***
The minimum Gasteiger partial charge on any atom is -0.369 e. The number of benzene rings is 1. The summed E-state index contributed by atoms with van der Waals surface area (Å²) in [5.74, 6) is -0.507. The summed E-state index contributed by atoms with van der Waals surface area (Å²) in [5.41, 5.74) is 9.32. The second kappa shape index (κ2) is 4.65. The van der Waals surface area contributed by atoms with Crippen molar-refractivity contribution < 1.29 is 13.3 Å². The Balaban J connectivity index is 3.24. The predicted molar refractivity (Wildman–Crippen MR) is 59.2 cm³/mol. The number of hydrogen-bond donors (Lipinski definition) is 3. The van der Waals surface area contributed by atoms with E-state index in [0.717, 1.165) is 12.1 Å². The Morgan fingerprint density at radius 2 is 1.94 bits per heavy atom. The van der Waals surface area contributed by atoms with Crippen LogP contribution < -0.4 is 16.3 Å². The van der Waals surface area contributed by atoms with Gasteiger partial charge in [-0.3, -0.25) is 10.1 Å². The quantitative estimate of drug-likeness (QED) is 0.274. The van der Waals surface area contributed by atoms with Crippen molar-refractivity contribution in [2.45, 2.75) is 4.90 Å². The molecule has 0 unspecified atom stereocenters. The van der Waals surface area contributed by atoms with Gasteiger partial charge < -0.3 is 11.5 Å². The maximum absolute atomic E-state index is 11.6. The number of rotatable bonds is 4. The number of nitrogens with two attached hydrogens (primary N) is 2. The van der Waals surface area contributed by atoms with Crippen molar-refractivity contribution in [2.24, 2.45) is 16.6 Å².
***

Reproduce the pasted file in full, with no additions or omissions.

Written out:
The minimum Gasteiger partial charge on any atom is -0.369 e. The number of benzene rings is 1. The summed E-state index contributed by atoms with van der Waals surface area (Å²) in [5.74, 6) is -0.507. The summed E-state index contributed by atoms with van der Waals surface area (Å²) in [5.41, 5.74) is 9.32. The second kappa shape index (κ2) is 4.65. The van der Waals surface area contributed by atoms with Crippen molar-refractivity contribution < 1.29 is 13.3 Å². The Balaban J connectivity index is 3.24. The predicted molar refractivity (Wildman–Crippen MR) is 59.2 cm³/mol. The number of hydrogen-bond donors (Lipinski definition) is 3. The van der Waals surface area contributed by atoms with E-state index in [0.717, 1.165) is 12.1 Å². The Morgan fingerprint density at radius 2 is 1.94 bits per heavy atom. The van der Waals surface area contributed by atoms with Crippen LogP contribution < -0.4 is 16.3 Å². The van der Waals surface area contributed by atoms with Gasteiger partial charge in [-0.3, -0.25) is 10.1 Å². The quantitative estimate of drug-likeness (QED) is 0.274. The van der Waals surface area contributed by atoms with Crippen molar-refractivity contribution in [2.45, 2.75) is 4.90 Å². The molecule has 0 unspecified atom stereocenters. The van der Waals surface area contributed by atoms with Gasteiger partial charge < -0.3 is 11.5 Å². The maximum absolute atomic E-state index is 11.6. The number of rotatable bonds is 4. The number of nitrogens with two attached hydrogens (primary N) is 2. The van der Waals surface area contributed by atoms with Crippen molar-refractivity contribution in [2.24, 2.45) is 16.6 Å².